Celestial Sampler

Return to Previous Page

Celestial_Sampler.jpg 154 x 200Celestial Sampler
Sue French
Sky Publishing Corp, Cambridge, MA, 2005


Subtitled "60 Small-Scope Tours for Starlit Nights," this book is a compilation of the first 60 articles of Sue French’s Small-Telescope Sampler column in Sky & Telescope.  Following the tradition established by Walter Scott Houston’s long running Deep-Sky Wonders column, Sue takes us on a guided tour of the evening sky.  With a small telescope in our backyard, here is an evening’s worth of celestial entertainment.

What I especially like is the book’s emphasis on observing with a small telescope.  Starting in the 1980’s, prolific amateurs started building and using 18", 20" and even 24" and larger telescopes.  Forget the cost and the skill necessary to construct one of these behemoths.  Until a few years ago, I didn’t even own a vehicle large enough to transport a telescope this big out into the wilderness where the skies are dark and clear enough to take advantage of their light-gathering potential.  Now if you’ve ever used a big one on a perfect night, you know how wonderful this hobby can be.  But as a small telescope owner, sometimes I felt left out.  Finally, here is someone who can relate to this hobby with the rest of us.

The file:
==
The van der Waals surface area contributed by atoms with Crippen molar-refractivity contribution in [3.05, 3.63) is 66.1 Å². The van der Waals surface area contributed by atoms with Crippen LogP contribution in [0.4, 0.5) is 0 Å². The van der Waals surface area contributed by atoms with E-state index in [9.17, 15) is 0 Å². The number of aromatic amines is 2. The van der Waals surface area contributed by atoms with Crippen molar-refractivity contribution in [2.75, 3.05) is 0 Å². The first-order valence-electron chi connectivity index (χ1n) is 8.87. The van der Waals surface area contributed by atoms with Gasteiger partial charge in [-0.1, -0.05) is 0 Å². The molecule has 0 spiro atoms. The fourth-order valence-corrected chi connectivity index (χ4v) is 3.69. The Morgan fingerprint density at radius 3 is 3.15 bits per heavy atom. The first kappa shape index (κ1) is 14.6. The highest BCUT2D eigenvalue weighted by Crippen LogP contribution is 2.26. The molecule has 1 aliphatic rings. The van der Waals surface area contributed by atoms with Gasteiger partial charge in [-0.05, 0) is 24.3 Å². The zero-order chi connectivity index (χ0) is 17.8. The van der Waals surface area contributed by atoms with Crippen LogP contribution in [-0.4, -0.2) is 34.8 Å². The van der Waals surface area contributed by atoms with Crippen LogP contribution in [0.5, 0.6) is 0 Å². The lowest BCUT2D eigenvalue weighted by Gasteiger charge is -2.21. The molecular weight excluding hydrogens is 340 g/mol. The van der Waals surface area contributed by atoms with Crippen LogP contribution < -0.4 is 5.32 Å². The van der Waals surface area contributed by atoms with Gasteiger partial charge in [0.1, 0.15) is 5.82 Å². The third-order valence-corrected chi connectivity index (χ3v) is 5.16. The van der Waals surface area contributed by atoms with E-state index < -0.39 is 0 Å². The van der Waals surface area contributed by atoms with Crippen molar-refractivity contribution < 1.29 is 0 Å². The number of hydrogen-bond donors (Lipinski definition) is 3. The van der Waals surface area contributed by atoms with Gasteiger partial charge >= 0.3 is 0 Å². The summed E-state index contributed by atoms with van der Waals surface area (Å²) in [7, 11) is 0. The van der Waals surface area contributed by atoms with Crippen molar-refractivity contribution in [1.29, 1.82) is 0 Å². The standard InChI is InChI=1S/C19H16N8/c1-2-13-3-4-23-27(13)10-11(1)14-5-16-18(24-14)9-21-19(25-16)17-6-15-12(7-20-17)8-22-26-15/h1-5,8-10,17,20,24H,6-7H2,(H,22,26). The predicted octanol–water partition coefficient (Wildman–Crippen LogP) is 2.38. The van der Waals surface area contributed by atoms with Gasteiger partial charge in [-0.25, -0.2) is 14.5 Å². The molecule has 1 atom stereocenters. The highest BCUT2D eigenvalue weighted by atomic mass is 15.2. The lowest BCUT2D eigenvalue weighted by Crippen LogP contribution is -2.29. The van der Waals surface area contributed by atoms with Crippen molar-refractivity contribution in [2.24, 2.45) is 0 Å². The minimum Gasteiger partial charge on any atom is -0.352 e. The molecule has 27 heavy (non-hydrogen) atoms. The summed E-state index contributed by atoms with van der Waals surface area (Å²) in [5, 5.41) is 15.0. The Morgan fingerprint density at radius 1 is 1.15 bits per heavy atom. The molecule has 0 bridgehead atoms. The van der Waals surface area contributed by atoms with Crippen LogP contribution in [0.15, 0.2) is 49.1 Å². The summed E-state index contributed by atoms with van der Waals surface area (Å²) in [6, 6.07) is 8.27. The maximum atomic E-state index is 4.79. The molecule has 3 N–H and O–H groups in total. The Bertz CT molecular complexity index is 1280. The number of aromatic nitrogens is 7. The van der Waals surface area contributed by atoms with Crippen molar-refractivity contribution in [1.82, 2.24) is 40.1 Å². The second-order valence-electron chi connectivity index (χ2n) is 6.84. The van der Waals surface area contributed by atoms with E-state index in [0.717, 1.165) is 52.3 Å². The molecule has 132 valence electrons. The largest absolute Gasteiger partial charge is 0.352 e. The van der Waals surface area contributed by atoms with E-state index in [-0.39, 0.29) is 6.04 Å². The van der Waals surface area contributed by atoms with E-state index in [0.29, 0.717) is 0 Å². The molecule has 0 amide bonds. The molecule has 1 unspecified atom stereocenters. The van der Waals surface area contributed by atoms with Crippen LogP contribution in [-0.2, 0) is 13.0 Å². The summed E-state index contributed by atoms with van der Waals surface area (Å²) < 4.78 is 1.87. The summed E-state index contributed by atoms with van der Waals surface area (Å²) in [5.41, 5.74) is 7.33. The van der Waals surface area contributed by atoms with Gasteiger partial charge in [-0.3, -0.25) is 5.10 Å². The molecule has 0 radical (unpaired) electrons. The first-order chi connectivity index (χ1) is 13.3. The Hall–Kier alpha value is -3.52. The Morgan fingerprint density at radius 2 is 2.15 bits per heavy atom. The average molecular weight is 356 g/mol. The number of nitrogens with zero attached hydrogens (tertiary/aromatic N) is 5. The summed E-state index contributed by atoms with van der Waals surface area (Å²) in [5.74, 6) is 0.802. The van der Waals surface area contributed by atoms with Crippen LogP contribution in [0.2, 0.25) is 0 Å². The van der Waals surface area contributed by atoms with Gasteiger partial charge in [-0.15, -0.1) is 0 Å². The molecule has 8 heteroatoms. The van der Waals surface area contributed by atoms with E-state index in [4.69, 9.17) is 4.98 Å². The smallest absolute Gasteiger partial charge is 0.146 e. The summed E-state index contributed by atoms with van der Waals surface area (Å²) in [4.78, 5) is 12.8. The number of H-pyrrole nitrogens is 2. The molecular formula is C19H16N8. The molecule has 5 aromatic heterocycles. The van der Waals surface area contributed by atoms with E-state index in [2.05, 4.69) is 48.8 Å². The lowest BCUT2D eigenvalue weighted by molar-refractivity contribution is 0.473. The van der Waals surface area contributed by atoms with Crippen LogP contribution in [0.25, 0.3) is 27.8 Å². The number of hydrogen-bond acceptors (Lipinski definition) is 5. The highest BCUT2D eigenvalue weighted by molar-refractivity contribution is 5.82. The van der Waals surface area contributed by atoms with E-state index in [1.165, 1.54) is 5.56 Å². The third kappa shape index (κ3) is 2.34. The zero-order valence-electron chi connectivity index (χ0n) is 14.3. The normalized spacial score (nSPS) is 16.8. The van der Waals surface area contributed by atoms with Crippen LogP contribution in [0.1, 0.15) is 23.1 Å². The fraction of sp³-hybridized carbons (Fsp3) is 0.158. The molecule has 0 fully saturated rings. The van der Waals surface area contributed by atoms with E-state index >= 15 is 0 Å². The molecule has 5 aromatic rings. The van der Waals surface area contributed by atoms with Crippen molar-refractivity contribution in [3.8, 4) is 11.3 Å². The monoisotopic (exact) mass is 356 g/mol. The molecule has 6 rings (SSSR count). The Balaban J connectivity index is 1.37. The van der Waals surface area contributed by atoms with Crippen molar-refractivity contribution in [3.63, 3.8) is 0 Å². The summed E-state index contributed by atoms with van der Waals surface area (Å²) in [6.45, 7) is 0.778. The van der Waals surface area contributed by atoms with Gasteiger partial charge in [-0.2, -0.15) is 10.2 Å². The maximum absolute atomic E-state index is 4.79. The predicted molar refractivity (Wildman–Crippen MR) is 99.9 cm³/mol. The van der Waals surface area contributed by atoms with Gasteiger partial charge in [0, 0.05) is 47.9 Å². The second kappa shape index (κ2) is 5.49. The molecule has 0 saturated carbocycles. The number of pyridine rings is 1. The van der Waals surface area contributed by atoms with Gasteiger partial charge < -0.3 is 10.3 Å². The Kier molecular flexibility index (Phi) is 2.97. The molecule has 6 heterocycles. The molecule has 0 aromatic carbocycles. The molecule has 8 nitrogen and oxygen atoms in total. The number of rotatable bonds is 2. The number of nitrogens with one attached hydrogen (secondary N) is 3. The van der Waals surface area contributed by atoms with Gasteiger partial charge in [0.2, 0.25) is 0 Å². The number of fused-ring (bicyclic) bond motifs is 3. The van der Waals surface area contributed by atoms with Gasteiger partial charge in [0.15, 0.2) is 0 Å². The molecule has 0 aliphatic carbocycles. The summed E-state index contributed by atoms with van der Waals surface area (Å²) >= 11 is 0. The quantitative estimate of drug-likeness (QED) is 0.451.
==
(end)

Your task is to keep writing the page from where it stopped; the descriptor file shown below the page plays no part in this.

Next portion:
Each monthly essay tour, confined to a region of the sky easily observable in a single evening, describes the double stars, variable stars, clusters, nebulae, and galaxies.  Where appropriate, Sue also discusses some of the basic astrophysics involved with these sights.

Sue’s monthly articles have become the most popular column in Sky & Telescope.  As the successor to Walter Scott Houston, the magazine’s editors in 2005 changed the title of her column to Deep Sky Wonders.

And just in case you own a big telescope, with only a few exceptions, anything which looks good in a small telescope looks better in a large one.

Beautiful color photos, excellent color finder charts, and catalog listing of objects, including celestial coordinates, round out each essay.  The 169-page book is certainly worth $24.95.


Return to Top

Return to Previous Page